For focus and clarity in a scientific text, reduce vague words

Scientific texts are often filled with words that make it seem like something important has happened, but we’re not sure exactly what.

We have characterized the role of protein X in signalling pathway Y.

Our results elucidate a mechanism for protein X’s involvement in membrane trafficking.

This paper establishes a new paradigm for the effect of protein X in the context of disease Z.

Protein X has a role, is involved, and has some kind of effect. In other words, we have no idea what it is actually doing.

Here are some words that frequently appear in papers and grants that make the writing feel more vague and less specific:

framework
mechanism
involves
facilitate
impacts
interaction
interesting
modulate
system
paradigm
plays a role
has an effect
characterize

Your species is interesting, you say? Great. Do you know anyone working on an uninteresting species? Instead of dropping in a vague ‘interesting’, tell us what you mean exactly. Special adaptations? Unusual genomic organization? Cute and fuzzy? Good to eat?

People in molecular biology tend to be a bit territorial about highly entrenched but vague words like “mechanism”. Some act as if throwing “mechanism” into the text here and there is the secret to getting your paper accepted. Those pesky reviewers are always asking for a mechanism, aren’t they??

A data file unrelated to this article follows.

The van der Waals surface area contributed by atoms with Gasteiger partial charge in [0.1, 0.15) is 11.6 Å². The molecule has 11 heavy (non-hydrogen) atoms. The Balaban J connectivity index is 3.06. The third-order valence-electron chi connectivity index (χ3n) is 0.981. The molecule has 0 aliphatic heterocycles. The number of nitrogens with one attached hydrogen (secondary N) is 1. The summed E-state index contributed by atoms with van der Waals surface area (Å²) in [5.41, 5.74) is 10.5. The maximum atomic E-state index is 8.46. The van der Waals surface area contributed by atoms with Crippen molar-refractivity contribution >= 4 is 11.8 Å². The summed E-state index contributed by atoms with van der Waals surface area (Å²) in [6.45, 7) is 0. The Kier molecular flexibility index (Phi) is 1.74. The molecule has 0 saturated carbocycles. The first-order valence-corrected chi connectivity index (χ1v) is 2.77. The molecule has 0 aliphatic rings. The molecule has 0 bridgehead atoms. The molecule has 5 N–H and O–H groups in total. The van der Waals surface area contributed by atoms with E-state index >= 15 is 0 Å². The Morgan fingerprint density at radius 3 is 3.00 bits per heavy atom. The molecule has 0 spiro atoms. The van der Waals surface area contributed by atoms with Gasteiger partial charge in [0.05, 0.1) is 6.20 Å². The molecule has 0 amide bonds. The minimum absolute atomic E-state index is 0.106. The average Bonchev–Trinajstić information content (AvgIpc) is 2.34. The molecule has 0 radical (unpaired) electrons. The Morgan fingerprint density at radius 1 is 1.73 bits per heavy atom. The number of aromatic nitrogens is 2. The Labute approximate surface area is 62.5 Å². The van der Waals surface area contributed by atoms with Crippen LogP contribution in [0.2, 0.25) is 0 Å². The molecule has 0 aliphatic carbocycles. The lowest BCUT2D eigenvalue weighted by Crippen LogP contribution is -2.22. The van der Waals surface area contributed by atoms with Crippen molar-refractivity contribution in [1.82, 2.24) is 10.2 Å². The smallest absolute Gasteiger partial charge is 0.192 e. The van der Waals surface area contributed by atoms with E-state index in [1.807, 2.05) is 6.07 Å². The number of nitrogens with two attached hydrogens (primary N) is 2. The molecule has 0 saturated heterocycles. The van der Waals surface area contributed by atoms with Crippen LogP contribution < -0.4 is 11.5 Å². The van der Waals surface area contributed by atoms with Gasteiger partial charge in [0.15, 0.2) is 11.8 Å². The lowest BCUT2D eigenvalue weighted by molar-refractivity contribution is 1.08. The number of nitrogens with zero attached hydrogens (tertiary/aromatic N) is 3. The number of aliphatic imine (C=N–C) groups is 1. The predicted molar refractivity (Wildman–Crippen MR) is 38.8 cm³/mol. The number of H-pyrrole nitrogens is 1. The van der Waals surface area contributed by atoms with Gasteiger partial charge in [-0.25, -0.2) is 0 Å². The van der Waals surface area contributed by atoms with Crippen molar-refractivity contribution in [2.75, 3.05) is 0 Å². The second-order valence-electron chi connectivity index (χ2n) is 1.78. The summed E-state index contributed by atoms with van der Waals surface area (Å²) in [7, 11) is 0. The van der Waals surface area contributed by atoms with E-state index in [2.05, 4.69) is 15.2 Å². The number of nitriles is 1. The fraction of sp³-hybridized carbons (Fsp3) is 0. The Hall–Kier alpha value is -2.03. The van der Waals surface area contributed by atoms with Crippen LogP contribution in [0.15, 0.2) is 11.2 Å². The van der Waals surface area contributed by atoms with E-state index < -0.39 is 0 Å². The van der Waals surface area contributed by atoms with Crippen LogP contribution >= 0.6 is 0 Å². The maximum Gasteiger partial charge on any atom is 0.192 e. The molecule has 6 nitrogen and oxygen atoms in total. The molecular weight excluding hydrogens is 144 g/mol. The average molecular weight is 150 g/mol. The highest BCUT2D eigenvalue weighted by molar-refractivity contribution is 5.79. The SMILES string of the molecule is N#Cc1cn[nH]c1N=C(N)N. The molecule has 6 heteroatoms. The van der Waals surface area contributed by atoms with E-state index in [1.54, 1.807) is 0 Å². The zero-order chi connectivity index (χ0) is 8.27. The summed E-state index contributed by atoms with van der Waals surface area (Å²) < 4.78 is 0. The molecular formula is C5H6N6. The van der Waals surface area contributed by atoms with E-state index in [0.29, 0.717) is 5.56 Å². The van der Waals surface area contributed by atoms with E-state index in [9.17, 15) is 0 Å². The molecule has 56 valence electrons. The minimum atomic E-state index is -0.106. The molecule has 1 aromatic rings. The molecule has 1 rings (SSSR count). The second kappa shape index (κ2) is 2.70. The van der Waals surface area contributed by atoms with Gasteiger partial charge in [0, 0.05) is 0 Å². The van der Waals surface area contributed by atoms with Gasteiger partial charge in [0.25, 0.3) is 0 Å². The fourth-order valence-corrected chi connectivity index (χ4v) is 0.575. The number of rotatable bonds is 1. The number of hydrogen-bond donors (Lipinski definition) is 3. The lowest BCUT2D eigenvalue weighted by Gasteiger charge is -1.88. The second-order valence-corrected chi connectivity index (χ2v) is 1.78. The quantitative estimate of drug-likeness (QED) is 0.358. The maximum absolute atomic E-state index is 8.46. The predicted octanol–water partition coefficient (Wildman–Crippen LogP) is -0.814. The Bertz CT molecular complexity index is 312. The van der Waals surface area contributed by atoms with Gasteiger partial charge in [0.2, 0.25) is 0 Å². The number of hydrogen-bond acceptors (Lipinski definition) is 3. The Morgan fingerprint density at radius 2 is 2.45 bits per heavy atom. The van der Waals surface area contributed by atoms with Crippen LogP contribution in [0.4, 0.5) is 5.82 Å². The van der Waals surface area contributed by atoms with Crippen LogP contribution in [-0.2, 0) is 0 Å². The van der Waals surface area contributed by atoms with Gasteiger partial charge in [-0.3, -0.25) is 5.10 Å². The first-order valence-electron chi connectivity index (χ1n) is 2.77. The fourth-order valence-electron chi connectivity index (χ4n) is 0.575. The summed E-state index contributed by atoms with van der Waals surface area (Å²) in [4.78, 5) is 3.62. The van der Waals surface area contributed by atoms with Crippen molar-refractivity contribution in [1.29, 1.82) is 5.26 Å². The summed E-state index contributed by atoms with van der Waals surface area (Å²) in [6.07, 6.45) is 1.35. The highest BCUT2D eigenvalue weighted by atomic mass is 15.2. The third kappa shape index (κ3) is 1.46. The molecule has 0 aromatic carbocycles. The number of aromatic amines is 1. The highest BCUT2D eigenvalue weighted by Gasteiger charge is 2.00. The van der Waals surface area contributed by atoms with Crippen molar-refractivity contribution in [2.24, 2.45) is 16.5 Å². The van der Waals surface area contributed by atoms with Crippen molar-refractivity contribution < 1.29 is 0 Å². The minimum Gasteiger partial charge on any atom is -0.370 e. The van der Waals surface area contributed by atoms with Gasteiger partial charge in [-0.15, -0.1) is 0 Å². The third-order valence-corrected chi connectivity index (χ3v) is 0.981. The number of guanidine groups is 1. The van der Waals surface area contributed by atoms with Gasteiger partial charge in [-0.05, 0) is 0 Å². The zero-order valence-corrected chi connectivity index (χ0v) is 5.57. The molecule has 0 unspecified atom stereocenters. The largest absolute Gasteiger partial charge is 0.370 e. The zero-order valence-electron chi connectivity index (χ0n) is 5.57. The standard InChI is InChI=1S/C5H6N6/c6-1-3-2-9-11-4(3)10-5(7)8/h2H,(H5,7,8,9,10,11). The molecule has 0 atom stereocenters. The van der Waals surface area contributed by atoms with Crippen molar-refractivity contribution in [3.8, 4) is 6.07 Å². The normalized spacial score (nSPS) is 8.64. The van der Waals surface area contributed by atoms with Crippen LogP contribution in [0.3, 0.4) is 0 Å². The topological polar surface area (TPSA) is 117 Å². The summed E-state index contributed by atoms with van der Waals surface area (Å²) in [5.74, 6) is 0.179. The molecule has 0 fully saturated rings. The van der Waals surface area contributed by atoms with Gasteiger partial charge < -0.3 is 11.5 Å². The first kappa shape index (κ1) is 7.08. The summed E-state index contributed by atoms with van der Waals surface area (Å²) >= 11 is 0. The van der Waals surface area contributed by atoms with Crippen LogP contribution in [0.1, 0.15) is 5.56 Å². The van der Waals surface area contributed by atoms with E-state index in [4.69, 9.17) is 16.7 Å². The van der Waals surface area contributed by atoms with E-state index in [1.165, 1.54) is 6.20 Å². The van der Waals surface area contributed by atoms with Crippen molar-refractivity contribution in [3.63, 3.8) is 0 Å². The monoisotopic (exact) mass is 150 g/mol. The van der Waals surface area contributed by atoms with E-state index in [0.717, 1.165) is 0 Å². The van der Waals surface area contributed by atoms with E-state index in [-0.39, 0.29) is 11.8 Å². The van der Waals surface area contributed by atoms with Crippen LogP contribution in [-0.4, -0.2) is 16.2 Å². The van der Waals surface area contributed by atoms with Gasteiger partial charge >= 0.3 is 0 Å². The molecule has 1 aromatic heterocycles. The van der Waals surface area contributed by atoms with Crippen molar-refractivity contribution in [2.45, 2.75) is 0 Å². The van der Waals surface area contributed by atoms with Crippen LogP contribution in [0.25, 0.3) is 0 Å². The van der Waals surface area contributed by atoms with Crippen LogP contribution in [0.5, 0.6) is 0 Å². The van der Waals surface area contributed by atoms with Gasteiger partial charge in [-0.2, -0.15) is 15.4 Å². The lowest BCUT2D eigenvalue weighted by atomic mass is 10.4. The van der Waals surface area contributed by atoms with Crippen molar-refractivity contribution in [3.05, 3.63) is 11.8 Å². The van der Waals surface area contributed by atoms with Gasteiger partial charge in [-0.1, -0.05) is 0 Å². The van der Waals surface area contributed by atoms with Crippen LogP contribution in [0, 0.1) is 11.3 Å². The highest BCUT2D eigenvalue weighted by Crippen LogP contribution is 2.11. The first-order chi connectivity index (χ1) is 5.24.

Well, maybe, but writing “we’ve discovered the mechanism” without succinctly stating what the mechanism is isn’t very convincing. Compare these two:

1. Our results elucidate a mechanism for protein X’s involvement in membrane trafficking.

2. Our results show that protein X initiates a phosphorylation cascade that is required for

membrane trafficking.

In version 1, the reader now knows that X does…something to do with membrane trafficking. Number 2 communicates what you actually found, directly. We know it’s a mechanism for protein X- that’s obvious from the sentence.

There’s nothing wrong with using these terms once in a while when you do want to discuss things at a more general, vague level. Using them too often, though, makes your text seem evasive, fuzzy, and sometimes even oversold. If a reader doesn’t clearly understand what your mechanism is, beating them over the head with “We found the mechanism” won’t help convince them your work is great.

Replacing these terms with specific information almost always makes a sentence more concrete, easier to understand, and stronger. Consider this:

We have characterized the role of protein X in signalling pathway Y.

versus this:

We demonstrate that protein X activates signalling pathway Y.

and this:

This paper establishes a new paradigm for the effect of protein X in the context of disease Z.

versus this:

This paper establishes that point mutations in protein X cause aberrant cell-cell contacts, causing disease Z.

See the difference?

Patricia Gongal works with researchers to improve the structure, clarity, flow, and style of their scientific writing, and has lots of opinions about science and academia.

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